The year 2012 is chock-full of important presidential elections: the United States, France and Russia to name a few. China will see a changing of the guard and get a new president without elections in that same year.
Therefore, the January presidential elections in Taiwan might seem unimportant in comparison. However since Taiwan has a competitive two-party system and given the sensitivity of the Taiwan issue for China, the upcoming elections will attract interest.
Since the Communist victory in the Chinese Civil War (1945-1949), Taiwan has been ruled by the Kuomintang Party (KMT) that ruled mainland China from 1928 until the Communist victory. The leaders and supporters of the Taiwan party were mainly refugees from mainland China.
Although a bitter rivalry existed between the Communists and the Kuomintang, on one thing they did agree: There was but a single China and Taiwan was part of it.
The Kuomintang monopoly on power was broken in the 1990s by the Democratic Progressive Party (DPP). Its original support base was provided by Taiwan natives who had lost contact with China after Japan ruled the island following the 19th century Sino-Japanese war. This party is in favor of a two-China policy and a declaration of independence for the island.
When the DPP, ruled China threatened military action if a unilateral declaration of independence was made. The United States sought a status quo under which China would refrain from the use of military force while Taiwan would respect the status quo.
In the 2008 presidential elections the KMT, under Ma Ying-jeou. Ma as president stressed improved cross-border ties with China, expanded trade and investment. While this benefited Taiwan economically, the fruits of economic prosperity did not reach many of Taiwan's citizens and instead produced a widening income disparity. Many observers believe that the dispute over the policy towards China may take a backseat in this election amidst a greater concentration on social issues.
The Nationalists have re-nominated Ma while the DPP has nominated the first woman to run for presidency. She is Tsai Ing-wen, who holds a doctorate in law from the London School of Economics, and is a former academic who joined the DPP only 7 years ago. She was the victor in a random telephone poll that the DPP used to pick its nominee.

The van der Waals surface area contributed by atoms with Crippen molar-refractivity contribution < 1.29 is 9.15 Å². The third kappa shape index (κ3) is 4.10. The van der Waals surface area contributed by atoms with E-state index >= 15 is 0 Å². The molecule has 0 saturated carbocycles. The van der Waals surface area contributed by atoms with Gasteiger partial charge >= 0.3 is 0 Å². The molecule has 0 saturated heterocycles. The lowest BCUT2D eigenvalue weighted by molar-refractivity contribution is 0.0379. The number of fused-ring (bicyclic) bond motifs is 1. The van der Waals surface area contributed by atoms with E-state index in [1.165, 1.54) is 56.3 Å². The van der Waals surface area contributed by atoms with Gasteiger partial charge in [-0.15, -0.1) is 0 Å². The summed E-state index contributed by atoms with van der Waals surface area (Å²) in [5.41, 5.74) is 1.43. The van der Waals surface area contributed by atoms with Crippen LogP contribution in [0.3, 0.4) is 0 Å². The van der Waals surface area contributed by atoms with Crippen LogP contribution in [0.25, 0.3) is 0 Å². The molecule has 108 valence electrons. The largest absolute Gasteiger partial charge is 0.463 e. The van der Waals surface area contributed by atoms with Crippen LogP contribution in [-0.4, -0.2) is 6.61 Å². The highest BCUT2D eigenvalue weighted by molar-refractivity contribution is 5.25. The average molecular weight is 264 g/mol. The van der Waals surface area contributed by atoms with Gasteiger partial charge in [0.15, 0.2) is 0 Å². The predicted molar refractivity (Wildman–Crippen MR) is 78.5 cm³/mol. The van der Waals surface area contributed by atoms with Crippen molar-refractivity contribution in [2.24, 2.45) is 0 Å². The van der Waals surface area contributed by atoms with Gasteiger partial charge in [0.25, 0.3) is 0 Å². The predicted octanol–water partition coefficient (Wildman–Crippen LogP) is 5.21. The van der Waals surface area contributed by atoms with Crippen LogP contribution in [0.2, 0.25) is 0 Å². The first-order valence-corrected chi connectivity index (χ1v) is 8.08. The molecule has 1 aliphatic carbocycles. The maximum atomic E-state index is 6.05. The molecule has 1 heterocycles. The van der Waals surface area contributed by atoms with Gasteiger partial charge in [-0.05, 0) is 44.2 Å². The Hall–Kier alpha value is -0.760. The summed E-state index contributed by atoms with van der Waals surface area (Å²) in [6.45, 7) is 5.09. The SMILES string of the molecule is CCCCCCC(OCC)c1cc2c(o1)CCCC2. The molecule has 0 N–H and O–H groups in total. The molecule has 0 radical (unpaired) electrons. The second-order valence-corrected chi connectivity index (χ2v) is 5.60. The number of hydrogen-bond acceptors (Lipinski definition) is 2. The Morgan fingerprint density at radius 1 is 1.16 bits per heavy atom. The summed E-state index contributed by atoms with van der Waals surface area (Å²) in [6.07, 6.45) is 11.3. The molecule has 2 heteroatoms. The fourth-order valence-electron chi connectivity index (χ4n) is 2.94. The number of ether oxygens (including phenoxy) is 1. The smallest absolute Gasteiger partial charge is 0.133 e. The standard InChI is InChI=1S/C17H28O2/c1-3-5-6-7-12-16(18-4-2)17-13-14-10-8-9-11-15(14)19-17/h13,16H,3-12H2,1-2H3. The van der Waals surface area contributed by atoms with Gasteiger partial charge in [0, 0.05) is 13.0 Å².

China reacted to the event on a relatively low key, but warned the DPP that it brooked trouble if it reasserted Taiwan claims for independence. Yang Yi spokesman for the State Council Taiwan Affairs Office warned that an independence policy "under whatever kind of guise will hinder the peaceful development of cross-Strait relations and impact on the stability of the cross-Strait situation,"the Chinese press also indicated its preference for Ma by stating that business leaders preferred a continuation of Ma's pro--mainland economic policy that had helped Taiwan grow and felt that a DPP victory would introduce uncertainty.
Tsai has so far soft-pedaled the China issue. She made her mark on the party by leading the drafting of a 10 year master plan that tackled issues such as the aging population, the environment as well as policy towards the mainland. Reacting to events in Japan Tsai also called for a phase-out of nuclear power during the primaries.
The 61-year-old Ma, who is also a former academic, defended the results of his policy towards China. He claims that it had improved Taiwan's international recognition as the number of countries granting Taiwan visa-free entry rose from 53 to 113 and Taiwan had been admitted to the World Health Assembly: "It’s clear which administration has defended Taiwan’s sovereignty and protected the nation’s dignity."